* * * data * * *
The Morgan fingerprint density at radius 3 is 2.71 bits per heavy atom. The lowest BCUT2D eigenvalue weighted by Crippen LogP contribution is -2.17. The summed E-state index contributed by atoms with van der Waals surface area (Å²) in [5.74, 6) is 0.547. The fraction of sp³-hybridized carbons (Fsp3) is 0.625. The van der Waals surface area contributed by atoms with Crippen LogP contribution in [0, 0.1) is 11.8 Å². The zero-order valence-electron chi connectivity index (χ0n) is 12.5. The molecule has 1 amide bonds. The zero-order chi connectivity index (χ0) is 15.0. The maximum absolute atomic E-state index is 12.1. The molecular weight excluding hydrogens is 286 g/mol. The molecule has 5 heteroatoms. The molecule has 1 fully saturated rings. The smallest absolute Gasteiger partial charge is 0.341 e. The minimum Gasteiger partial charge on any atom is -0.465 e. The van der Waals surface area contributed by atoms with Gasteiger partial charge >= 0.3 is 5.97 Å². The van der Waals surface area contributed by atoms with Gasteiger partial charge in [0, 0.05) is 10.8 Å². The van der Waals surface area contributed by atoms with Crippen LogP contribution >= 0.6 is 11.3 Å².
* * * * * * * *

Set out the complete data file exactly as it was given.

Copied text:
The Morgan fingerprint density at radius 3 is 2.71 bits per heavy atom. The lowest BCUT2D eigenvalue weighted by Crippen LogP contribution is -2.17. The summed E-state index contributed by atoms with van der Waals surface area (Å²) in [5.74, 6) is 0.547. The fraction of sp³-hybridized carbons (Fsp3) is 0.625. The van der Waals surface area contributed by atoms with Crippen LogP contribution in [0, 0.1) is 11.8 Å². The zero-order valence-electron chi connectivity index (χ0n) is 12.5. The molecule has 1 amide bonds. The zero-order chi connectivity index (χ0) is 15.0. The maximum absolute atomic E-state index is 12.1. The molecular weight excluding hydrogens is 286 g/mol. The molecule has 5 heteroatoms. The molecule has 1 fully saturated rings. The smallest absolute Gasteiger partial charge is 0.341 e. The minimum Gasteiger partial charge on any atom is -0.465 e. The van der Waals surface area contributed by atoms with Gasteiger partial charge >= 0.3 is 5.97 Å². The van der Waals surface area contributed by atoms with Gasteiger partial charge in [0, 0.05) is 10.8 Å². The van der Waals surface area contributed by atoms with Crippen LogP contribution >= 0.6 is 11.3 Å².